Government, through the Ministry of Energy and Mineral Development, has assured the public that the fuel prices will return to normal soon once the long queues of trucks at the Kenya-Uganda border points of Malaba and Busia are cleared.
This comes as fuel prices continue to escalate with a litre of petrol now standing at Shs5,000 in some parts of the country. In Hoima, a litre is said to be selling at Shs10,000.
However, the energy ministry says it is a matter of time and the prices return to normal ranges and urged Ugandans not to panic.
“Uganda’s Oil marketing companies have most of their trucks in the traffic between the Kenya loading points and the borders and once cleared in a few days, supply and prices will return to normal and there is no need for the public to panic,” the energy ministry noted in a statement.
Government explains the hike in fuel prices
In a statement dated January 14, 2022, the energy ministry said the escalation in fuel prices is due to supply disruptions at Kenya-Uganda border points of Malaba and Busia, caused by mandatory Covid-19 testing of all truck drivers along the two border points.
“Supply was normal with trucks being cleared as usual and driver were allowed to present negative COVID-19 results from Kenya until January 1, 2022 when a directive was issued requiring all truck drivers to undergo testing at Malaba and Busia entry points. This resulted in a buildup of a queue of trucks as none were entering the country,” reads part of the statement by the Energy ministry.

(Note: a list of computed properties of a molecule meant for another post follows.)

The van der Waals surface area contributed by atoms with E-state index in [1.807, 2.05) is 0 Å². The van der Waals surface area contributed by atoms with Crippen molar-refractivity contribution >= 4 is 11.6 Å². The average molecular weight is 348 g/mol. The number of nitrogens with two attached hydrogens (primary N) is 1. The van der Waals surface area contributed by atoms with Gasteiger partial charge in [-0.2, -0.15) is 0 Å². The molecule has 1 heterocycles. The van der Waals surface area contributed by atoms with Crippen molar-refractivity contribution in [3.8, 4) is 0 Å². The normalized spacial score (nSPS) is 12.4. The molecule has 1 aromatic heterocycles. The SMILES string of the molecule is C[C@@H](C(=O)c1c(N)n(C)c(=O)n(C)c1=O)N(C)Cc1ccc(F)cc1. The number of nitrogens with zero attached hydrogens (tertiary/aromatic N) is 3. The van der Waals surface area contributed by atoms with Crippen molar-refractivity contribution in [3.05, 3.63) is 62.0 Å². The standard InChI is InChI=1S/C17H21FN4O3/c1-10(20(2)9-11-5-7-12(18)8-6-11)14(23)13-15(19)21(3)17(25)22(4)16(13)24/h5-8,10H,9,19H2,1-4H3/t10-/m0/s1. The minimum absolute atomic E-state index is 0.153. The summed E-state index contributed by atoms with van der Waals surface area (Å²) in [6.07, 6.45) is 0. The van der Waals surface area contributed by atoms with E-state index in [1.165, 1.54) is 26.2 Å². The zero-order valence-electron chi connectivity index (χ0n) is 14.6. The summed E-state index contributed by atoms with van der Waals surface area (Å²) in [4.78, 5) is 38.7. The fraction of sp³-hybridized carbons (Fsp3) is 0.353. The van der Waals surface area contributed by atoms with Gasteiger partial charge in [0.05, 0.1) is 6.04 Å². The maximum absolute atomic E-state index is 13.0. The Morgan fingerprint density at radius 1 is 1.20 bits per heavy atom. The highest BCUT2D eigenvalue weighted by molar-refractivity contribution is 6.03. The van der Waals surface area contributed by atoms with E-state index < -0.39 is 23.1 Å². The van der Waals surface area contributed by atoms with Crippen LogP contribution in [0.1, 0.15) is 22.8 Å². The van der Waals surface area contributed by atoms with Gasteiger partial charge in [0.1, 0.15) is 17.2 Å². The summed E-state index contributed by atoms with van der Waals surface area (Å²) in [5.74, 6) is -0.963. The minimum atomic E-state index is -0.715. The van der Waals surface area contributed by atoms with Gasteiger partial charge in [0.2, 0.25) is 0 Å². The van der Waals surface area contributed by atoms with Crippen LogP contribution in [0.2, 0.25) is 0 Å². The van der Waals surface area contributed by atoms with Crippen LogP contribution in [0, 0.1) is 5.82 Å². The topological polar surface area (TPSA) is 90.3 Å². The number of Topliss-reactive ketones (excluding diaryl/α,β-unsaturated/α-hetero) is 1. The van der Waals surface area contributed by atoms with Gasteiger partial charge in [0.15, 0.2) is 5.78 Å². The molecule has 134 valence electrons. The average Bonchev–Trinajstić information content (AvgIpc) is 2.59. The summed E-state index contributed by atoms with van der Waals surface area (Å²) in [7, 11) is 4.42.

The directive for mandatory Covid-19 testing of all truck drivers has seen over 4,500 trucks stall at Malaba and Busia something that has suffocated movement of goods and services along the two border points.
The energy ministry says failure to maintain replenishment of stocks and where trucks had spent ten (10) days in the queue, the turnaround time was affected and reduced stocks for petroleum products in the country.
The ministry highlighted that effective January 12, 2022, the Ministry of Health commenced free Covid-19 testing at the Busia and Malaba borders, and the trucks started moving, and the pace of truck movement has started improving.
The ministry further explained that the full opening of economic activities has seen an increase in uptake of petroleum products which resulted into a spike in consumption in the country that affected the 10-day stock levels.
“The very low replenishment based on the truck delays at the borders resulted in some stock out of Petrol at some outlets,” the ministry says.
Meanwhile, the ministry has warned speculators who are hoarding petroleum products and leading to unnecessary hike in fuel prices and advised them to desist from this bad practice.
“The price of Petrol in the country should not exceed Shs5,000 per litre. The cases of scarcity in districts such as Hoima will be addressed shortly with the ongoing replenishment,”
Uganda is a net importer of petroleum products in a liberalized downstream petroleum market with an average current daily consumption of 6.5 million litres. Uganda loads its products through the terminals located in Eldoret, Kisumu, Nairobi and Mombasa and supply is majorly through road transport.